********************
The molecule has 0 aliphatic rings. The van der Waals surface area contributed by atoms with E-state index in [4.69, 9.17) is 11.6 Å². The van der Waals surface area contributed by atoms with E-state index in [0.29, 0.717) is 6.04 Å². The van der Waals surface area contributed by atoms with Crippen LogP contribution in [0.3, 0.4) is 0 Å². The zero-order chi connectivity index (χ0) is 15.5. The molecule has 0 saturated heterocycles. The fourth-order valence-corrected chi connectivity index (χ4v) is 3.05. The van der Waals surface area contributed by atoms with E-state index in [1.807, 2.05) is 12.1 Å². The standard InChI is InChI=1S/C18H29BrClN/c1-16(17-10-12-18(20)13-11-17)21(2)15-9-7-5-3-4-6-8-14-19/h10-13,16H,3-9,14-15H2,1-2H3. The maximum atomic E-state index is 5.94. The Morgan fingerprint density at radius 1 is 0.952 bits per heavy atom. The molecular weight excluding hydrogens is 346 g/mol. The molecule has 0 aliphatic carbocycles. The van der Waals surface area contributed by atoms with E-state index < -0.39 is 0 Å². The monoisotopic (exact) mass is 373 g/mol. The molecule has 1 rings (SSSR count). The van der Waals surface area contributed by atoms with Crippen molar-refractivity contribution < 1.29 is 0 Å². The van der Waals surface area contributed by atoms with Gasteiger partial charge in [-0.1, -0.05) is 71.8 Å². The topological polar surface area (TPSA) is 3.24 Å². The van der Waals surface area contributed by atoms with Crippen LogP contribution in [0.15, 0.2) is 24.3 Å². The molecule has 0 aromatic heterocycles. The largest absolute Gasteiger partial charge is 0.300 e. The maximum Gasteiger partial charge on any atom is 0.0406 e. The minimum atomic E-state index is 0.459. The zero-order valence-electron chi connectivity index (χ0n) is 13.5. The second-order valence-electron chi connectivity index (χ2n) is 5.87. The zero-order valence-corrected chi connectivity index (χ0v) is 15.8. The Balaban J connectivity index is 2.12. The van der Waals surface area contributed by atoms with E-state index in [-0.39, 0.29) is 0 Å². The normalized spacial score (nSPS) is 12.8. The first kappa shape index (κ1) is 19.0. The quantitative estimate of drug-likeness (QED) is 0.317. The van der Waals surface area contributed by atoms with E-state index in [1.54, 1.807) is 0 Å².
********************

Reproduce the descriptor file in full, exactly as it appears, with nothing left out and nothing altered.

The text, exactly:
The molecule has 0 aliphatic rings. The van der Waals surface area contributed by atoms with E-state index in [4.69, 9.17) is 11.6 Å². The van der Waals surface area contributed by atoms with E-state index in [0.29, 0.717) is 6.04 Å². The van der Waals surface area contributed by atoms with Crippen LogP contribution in [0.3, 0.4) is 0 Å². The zero-order chi connectivity index (χ0) is 15.5. The molecule has 0 saturated heterocycles. The fourth-order valence-corrected chi connectivity index (χ4v) is 3.05. The van der Waals surface area contributed by atoms with E-state index in [1.807, 2.05) is 12.1 Å². The standard InChI is InChI=1S/C18H29BrClN/c1-16(17-10-12-18(20)13-11-17)21(2)15-9-7-5-3-4-6-8-14-19/h10-13,16H,3-9,14-15H2,1-2H3. The maximum atomic E-state index is 5.94. The Morgan fingerprint density at radius 1 is 0.952 bits per heavy atom. The molecular weight excluding hydrogens is 346 g/mol. The molecule has 0 aliphatic carbocycles. The van der Waals surface area contributed by atoms with E-state index < -0.39 is 0 Å². The monoisotopic (exact) mass is 373 g/mol. The molecule has 1 rings (SSSR count). The van der Waals surface area contributed by atoms with Crippen molar-refractivity contribution < 1.29 is 0 Å². The van der Waals surface area contributed by atoms with Gasteiger partial charge in [-0.1, -0.05) is 71.8 Å². The topological polar surface area (TPSA) is 3.24 Å². The van der Waals surface area contributed by atoms with Crippen LogP contribution in [0.15, 0.2) is 24.3 Å². The molecule has 0 aromatic heterocycles. The largest absolute Gasteiger partial charge is 0.300 e. The maximum Gasteiger partial charge on any atom is 0.0406 e. The minimum atomic E-state index is 0.459. The zero-order valence-electron chi connectivity index (χ0n) is 13.5. The second-order valence-electron chi connectivity index (χ2n) is 5.87. The zero-order valence-corrected chi connectivity index (χ0v) is 15.8. The Balaban J connectivity index is 2.12. The van der Waals surface area contributed by atoms with E-state index in [-0.39, 0.29) is 0 Å². The normalized spacial score (nSPS) is 12.8. The first kappa shape index (κ1) is 19.0. The quantitative estimate of drug-likeness (QED) is 0.317. The van der Waals surface area contributed by atoms with E-state index in [1.54, 1.807) is 0 Å².